Nearly 1.65 Million People Die Every Year Due to Excessive Salt Intake
By Sarah Thomas | August 18, 2014 10:47 AM EST
Recent study has found that an essential ingredient in all the worlds' cuisine causes 1.65 million deaths every year across the globe. A published study in New England Journal of Medicine on Thursday, found that an average consumed salt (sodium) per day is twice the amount recommended by the World Health Organization. A 3.95 gm consumption per day beyond the recommended amount of 2 gm.
A man collects sea salt from a field in Thailand's Samut Songkhram province, about 80 km (50 miles) south of Bangkok January 17, 2008. The salt, which is collected after sea water is evaporated, is used for human consumption. REUTERS/Sukree Sukplang (THAILAND)
Dariush Mozaffarian, M.D., Dr.P.H., dean of the Friedman School of Nutrition Science and Policy in Tufts University, led the research while at Harvard School of Public Health and explained the consequence of high sodium intake. It causes an increase in blood pressure, which is the key factor that contributes to cardio vascular diseases and stroke. "However, the effects of excessive sodium intake on cardiovascular diseases globally by age, sex, and nation has not been well established", he stated.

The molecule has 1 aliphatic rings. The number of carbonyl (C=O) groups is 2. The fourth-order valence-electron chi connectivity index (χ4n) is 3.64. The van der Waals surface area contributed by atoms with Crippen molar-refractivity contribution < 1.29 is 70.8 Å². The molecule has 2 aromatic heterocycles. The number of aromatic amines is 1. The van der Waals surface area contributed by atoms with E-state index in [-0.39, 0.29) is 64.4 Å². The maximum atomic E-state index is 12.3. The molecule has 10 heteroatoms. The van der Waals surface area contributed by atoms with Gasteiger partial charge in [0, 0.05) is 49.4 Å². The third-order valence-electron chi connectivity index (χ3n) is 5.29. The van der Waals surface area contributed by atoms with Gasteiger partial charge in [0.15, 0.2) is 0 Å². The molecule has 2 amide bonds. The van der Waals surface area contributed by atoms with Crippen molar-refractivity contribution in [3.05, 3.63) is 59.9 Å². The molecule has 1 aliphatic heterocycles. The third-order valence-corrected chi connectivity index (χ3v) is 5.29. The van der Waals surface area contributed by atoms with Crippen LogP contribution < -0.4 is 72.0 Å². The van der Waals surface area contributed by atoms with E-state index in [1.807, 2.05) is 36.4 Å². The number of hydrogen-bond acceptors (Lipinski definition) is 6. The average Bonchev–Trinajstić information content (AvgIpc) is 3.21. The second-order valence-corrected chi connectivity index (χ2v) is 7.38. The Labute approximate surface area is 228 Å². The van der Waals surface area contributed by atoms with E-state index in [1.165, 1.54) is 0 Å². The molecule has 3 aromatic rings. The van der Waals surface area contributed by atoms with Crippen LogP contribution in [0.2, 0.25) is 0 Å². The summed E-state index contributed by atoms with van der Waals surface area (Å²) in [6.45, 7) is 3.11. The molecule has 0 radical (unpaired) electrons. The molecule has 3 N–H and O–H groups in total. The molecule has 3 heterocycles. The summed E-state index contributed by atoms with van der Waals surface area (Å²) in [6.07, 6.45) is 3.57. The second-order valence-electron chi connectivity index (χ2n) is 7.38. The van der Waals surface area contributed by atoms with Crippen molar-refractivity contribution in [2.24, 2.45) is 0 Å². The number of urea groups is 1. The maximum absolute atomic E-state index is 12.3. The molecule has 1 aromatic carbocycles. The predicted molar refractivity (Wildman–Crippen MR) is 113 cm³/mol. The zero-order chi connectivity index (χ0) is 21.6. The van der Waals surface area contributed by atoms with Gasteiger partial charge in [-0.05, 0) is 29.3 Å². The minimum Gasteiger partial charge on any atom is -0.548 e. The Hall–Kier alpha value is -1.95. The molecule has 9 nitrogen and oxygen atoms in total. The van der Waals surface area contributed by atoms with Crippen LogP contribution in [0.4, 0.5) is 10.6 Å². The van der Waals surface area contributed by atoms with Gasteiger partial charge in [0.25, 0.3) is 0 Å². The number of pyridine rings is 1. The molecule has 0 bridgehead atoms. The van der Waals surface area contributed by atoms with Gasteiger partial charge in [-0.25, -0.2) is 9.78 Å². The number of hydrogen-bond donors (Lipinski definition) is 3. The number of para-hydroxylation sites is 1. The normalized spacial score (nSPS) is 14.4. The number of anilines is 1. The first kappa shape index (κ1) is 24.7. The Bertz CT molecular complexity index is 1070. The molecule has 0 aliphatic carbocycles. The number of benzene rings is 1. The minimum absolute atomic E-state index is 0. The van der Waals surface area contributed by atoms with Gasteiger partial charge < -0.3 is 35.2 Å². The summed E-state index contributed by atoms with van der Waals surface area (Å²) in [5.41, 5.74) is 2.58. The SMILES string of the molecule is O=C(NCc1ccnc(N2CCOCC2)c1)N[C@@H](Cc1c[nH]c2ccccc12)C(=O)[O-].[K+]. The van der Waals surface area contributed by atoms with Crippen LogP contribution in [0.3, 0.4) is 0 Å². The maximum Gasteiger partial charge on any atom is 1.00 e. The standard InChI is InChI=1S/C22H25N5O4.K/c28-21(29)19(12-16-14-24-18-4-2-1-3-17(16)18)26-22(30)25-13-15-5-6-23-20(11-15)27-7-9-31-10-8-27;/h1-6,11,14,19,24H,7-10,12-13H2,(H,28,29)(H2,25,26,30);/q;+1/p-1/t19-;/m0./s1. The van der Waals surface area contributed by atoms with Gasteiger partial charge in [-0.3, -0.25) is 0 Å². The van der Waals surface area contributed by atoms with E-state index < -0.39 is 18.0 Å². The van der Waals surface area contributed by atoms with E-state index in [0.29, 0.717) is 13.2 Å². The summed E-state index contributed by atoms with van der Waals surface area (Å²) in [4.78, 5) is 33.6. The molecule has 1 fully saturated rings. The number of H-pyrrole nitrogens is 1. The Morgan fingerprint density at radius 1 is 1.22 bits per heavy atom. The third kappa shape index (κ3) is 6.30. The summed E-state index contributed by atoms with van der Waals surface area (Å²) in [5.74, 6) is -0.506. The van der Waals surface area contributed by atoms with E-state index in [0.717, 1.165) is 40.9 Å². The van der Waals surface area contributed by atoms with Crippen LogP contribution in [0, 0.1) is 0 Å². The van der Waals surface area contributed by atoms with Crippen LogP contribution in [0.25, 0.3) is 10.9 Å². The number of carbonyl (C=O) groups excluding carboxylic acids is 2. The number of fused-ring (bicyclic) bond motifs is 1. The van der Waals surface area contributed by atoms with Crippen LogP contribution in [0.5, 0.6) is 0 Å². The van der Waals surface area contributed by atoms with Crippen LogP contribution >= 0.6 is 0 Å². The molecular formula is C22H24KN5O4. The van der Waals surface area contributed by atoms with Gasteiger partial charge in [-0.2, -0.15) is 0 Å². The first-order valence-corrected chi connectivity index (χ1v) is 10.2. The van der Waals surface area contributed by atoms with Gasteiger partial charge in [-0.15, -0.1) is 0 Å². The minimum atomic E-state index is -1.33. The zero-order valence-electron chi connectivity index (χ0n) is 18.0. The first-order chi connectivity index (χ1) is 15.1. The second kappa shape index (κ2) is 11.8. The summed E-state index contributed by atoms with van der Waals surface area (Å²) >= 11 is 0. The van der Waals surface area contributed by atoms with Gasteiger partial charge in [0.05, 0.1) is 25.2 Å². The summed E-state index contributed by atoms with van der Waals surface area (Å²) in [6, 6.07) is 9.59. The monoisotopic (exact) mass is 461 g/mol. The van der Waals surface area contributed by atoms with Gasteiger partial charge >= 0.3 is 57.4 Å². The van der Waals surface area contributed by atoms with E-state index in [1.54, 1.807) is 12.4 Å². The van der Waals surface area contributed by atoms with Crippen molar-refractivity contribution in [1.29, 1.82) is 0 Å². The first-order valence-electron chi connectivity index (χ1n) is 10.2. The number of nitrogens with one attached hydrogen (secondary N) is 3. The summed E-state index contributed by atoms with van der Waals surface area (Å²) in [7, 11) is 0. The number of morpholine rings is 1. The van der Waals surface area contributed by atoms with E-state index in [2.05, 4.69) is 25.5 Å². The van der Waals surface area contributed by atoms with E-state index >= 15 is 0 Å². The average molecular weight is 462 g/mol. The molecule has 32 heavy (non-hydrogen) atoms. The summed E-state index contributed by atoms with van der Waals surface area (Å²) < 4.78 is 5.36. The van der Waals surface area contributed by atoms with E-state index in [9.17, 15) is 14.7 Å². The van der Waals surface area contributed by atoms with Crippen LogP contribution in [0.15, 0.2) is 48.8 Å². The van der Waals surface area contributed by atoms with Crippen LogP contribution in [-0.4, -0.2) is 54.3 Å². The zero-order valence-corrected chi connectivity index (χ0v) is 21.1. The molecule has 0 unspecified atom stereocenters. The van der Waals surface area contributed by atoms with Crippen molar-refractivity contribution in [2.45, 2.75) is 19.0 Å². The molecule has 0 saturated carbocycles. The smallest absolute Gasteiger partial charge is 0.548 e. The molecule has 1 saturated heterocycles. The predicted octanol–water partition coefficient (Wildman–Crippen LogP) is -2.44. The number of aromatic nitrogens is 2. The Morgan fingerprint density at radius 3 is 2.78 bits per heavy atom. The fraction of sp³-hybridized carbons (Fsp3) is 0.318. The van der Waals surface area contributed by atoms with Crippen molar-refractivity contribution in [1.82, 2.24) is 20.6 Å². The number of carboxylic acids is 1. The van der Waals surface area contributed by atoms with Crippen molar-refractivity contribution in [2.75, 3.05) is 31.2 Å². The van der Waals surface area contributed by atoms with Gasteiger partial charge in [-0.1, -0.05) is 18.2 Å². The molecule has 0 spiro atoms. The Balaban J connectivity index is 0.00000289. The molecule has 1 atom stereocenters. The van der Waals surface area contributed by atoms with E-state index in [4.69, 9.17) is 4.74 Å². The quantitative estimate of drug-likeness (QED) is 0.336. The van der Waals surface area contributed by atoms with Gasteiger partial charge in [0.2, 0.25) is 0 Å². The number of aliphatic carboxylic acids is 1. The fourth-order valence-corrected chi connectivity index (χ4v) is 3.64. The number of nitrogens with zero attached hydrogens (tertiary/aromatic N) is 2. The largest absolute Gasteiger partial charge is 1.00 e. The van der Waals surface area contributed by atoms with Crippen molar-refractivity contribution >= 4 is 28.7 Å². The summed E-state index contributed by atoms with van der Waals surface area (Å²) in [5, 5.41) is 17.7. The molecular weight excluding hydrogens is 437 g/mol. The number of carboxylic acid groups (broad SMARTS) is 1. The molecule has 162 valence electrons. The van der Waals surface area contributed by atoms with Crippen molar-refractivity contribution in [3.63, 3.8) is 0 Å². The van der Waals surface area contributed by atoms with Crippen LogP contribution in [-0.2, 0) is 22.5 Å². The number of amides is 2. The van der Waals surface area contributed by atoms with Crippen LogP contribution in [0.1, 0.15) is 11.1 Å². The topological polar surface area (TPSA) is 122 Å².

They already collected existing data on sodium intake across various countries around the world. The data from 205 surveys calculated sodium intakes according to different countries, age groups and genders. The results of data analysis were combined with the findings of cardio vascular diseases rate around the world. This was done as a means to correlate the number of cardio vascular deaths due to sodium consumption above 2 gm per day.
Mozaffarian pointed that 1.65 million deaths represent nearly one in 10 of all death causes worldwide from cardiovascular diseases. No world region and few countries were spared. Mozaffarian chairs Global Burden of Diseases, Nutrition, and Chronic Disease Expert Group, an international team composed of more than 100 scientists studying the effects of nutrition on health and who contributed to this effort. "These new findings inform the need for strong policies to reduce dietary sodium in the United States and across the world," he informed.
They found out that the average consumption per day was highest in Central Asia, with a consumption rate of 5.51 gm per day. From their studies, they also found that a reduced sodium intake can cause reduced blood pressure, largely among adults, individuals with dark skin color and those already suffering from high blood pressure. In the United States, 58,000 cardiovascular deaths occurred due to an excessive sodium intake. Their consumption rate has an average of 3.6 gm per day.
John Powles, M.B., B.S., last author and honorary senior visiting fellow associate in the Department of Public Health and Primary Care at the University of Cambridge stated, "We found that four out of five global deaths due to higher than recommended sodium intakes occurred in middle- and low-income countries." He suggested programs to reduce sodium intake that will help reduce premature deaths in adults worldwide.
The study has its own limitations, as they had studied urine samples that does not give a clear picture of true sodium intake. Some countries does not contain data on sodium comsumption, the estimation however, was made based on the nutritional information.
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